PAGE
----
Gretchen P. Lewis is the new girl in town in Toni Cade Bambara’s short story “Raymond’s Run.” By her sheer presence she alienates Hazel Elizabeth Deborah Parker, who is known as Squeaky, from a number of her friends. These so called friends, are known as Gretchen’s'sidekicks." Squeaky’s cantankerous attitude toward the others does contribute to the rift.
So I’m strolling down Broadway breathing out and breathing in on counts of seven, which is my lucky number, and here comes Gretchen and her sidekicks: Mary Louise, who used to be a friend of mine when she first moved to Harlem from Baltimore and got beat up by everybody till I took up for her on account of her mother and my mother used to sing in the same choir when they were young girls, but people ain’t grateful, so now she hangs out with the new girl Gretchen and talks about me like a dog; and Rosie, who is as fat as I am skinny and has a big mouth where Raymond is concerned and is too stupid to know that there is not a big deal of difference between herself and Raymond and that she can’t afford to throw stones.
When Squeaky encounters the group of girls, they all participate in a bantering session except for Gretchen. She stands quietly eyeing Squeaky, but she never says a word knowing that she will have her chance to let her running ability do the talking. At this point, Gretchen is happy to be leader of the girl group.
Then Gretchen puts her hands on her hips and is about to say something with her freckle-face self but doesn’t. Then she walks around me looking me up and down but keeps walking up Broadway, and her sidekicks follow her.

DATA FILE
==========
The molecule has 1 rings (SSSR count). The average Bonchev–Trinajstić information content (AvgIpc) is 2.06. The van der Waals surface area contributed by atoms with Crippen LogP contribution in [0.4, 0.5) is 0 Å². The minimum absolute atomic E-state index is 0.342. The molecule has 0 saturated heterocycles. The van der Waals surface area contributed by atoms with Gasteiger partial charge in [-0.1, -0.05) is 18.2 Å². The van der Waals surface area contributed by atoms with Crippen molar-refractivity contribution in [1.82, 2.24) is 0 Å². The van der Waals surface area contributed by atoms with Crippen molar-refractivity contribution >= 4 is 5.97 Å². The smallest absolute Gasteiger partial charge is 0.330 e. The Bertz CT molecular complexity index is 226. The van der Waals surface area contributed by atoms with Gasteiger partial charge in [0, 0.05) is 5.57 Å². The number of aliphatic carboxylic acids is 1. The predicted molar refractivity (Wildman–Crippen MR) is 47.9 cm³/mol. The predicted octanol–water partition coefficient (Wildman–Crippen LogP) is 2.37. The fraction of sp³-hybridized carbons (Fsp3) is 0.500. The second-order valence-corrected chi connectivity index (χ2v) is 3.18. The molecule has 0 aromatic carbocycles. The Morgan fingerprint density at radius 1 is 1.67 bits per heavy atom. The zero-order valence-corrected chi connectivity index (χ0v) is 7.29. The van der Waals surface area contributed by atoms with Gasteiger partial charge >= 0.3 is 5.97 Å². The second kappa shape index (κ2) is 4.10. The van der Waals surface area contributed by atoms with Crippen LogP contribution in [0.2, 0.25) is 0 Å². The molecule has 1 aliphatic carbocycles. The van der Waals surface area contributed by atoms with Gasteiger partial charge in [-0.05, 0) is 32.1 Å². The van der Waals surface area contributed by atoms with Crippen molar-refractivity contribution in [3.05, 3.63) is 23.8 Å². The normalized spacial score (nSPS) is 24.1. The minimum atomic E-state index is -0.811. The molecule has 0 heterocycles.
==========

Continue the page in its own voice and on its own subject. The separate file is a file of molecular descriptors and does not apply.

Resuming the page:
On the day of the race, Squeaky takes care of Raymond by getting him situated in the swings prior to the race. She scans the grounds for Gretchen, who is nowhere to be seen until the start of the race. Gretchen arrives at the starting line before Squeaky where she shows off her form. The girls run a tightly contested race, but Hazel Elizabeth Deborah Parker is declared the winner. Gretchen comes in a close second.
“In second place—Miss Gretchen P. Lewis.” And I look over at Gretchen wondering what the “P” stands for. And I smile. Cause she’s good, no doubt about it. Maybe she’d like to help me coach Raymond; she obviously is serious about running, as any fool can see. And she nods to congratulate me and then she smiles. And I smile.
Gretchen is magnanimous in her loss. She knows that she is a good runner, and so does Squeaky. Although, Squeaky finds it hard to relate to other girls, she realizes that she and Gretchen have established a mutual respect for each other. They share a genuine smile, which Squeaky does not think is possible for girls. But, this smile is born out of mutual respect and that makes all the difference.